Opening Up Sexual Orientation to Choices

Prologue I: Opening Up Sexual Orientation 
by Wendy Sanford
with special thanks to Loraine Hutchins and Rebecca Rabinowitz

excerpted from
Our Bodies, Our Selves for the new century

Many women today are moving beyond narrow definitions of sexual orientation and feeling freer to decide whom we want as sexual and romantic partners for brief relationships or for a lifetime. Some of us who choose relationships with men are finding that the choice feels freer when it's not the only socially acceptable choice. More women who have sexual relationships with women are being open about it, and some who have been lesbian for a decade or more are entering relationships with men. Bisexual women are insisting on recognition and acceptance. Some young women in high school have joined gay-straight alliances and proudly prefer to remain label-free. Some of us choose to call ourselves "queer" asd an inclusive term that allows for many possibilities.

This fluidity in sexual orientation may be confusing at times, but it's promising, too. Despite a continuing backlash from people in conservative poltical and religious groups who believe heterosexuality should be the only norm, and resistance from some lesbians and heterosexual women who distrust bisexuals, this fluidity seems to be here to stay because it allows women (and men) to be more of who we really are and to love
ourselves and others more fully.

More than 30 years ago, research by Alfred Kinsey showed that most people experience attractions to both women and men. Yet, in many of our families and schools, people either didn't mention lesbians, gay men, or bisexuals at all or joked cruelly about them. We were made to feel hesitant about some of our closest friendships.

When I was seven or eight, I had this friend, Susan. We loved each other and walked around with our arms around each other. Her older sister told us not to do that because we looked like lezzies. So we held hands instead.

In experiences like these, our culture teaches us to fear and hate homosexuality in ourselves and others. This homophobia hurts all of us, whether we are heterosexual, lesbian, or bisexual. It makes us reject aspects of our own personality and looks that are not "feminine" enough (assertiveness, muscular build, body hair, deep voice), because we are afraid that people will think we are lesbian. It turns us against friends and family members who have sex with women, depriving us of important relationships. It causes us to deny attractions that may be natural to usand it may prevent us from choosing the sexual partners who are right for us. It prevents us from publicly acknowledging our friendships with lesbian and bisexual women. It divides us from each other as women.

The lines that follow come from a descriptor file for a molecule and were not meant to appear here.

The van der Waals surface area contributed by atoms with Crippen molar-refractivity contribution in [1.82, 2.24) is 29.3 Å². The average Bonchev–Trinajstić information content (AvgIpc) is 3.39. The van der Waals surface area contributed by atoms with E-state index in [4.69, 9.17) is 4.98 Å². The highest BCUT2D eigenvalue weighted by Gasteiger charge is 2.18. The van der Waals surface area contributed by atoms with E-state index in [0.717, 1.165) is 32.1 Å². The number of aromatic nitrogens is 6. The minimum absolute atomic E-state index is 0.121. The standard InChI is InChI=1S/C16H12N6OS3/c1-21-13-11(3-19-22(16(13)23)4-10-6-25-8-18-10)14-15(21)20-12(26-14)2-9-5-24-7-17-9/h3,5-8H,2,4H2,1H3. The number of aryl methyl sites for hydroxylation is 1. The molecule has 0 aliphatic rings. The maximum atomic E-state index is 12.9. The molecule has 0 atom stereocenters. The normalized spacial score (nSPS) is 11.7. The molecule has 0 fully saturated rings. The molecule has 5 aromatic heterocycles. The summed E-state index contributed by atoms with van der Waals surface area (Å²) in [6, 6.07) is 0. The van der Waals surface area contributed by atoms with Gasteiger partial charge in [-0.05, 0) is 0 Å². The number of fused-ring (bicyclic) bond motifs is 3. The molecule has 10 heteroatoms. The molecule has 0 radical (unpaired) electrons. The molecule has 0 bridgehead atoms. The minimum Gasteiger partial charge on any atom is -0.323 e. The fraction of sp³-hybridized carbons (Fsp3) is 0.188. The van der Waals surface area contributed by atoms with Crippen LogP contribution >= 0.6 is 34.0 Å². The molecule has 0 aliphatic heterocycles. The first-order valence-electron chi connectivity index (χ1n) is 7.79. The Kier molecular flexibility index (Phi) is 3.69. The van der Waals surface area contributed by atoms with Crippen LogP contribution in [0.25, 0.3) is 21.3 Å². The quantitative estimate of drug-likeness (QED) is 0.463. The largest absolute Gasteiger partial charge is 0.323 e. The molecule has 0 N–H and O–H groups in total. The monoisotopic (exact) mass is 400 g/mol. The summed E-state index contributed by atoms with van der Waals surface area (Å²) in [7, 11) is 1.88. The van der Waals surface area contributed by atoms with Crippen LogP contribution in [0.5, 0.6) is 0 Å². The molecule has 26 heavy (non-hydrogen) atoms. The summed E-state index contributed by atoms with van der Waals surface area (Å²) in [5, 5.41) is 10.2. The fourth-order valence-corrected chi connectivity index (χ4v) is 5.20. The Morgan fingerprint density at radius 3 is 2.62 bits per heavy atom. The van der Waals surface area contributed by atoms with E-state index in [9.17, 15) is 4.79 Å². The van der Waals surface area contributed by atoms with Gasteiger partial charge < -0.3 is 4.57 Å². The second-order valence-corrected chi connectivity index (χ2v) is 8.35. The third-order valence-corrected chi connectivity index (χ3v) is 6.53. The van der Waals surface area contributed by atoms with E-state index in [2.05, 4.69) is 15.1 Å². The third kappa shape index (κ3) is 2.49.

If we are lesbian or bisexual, homophobia puts us at risk of individual acts of antilesbian violence and discrimination. Heterosexism, the institutionalized assumption that heterosexuality is the only normal orientation, denies us legal, religious, and social privileges. We are prevented from getting married, filing joint tax returns, and being covered under a partner's health insurance (except in the rare companies and cities that allow coverage for domestic partners); we face job and housing discrimination and invisibilityin the media. Homophobia and heterosexism are politically useful tools for those who want to preserve the "traditional" forms of family life and to suppress any alternatives.

When we see the price women pay for being lesbian, we can understand that for many of us heterosexuality is perhaps not so much a natural choice as compulsory. If we were free to be with men, or women, or both, or to stay happily alone, many of us might choose to be with men, but we would be responding to what we genuinely want not to what society tells us we ought to want. 

With time, sincerity, willingness and friendship, we can unlearn homophobia. 

Copyright  © 1998 by the Boston Women's Health Book Collective. All rights reserved.

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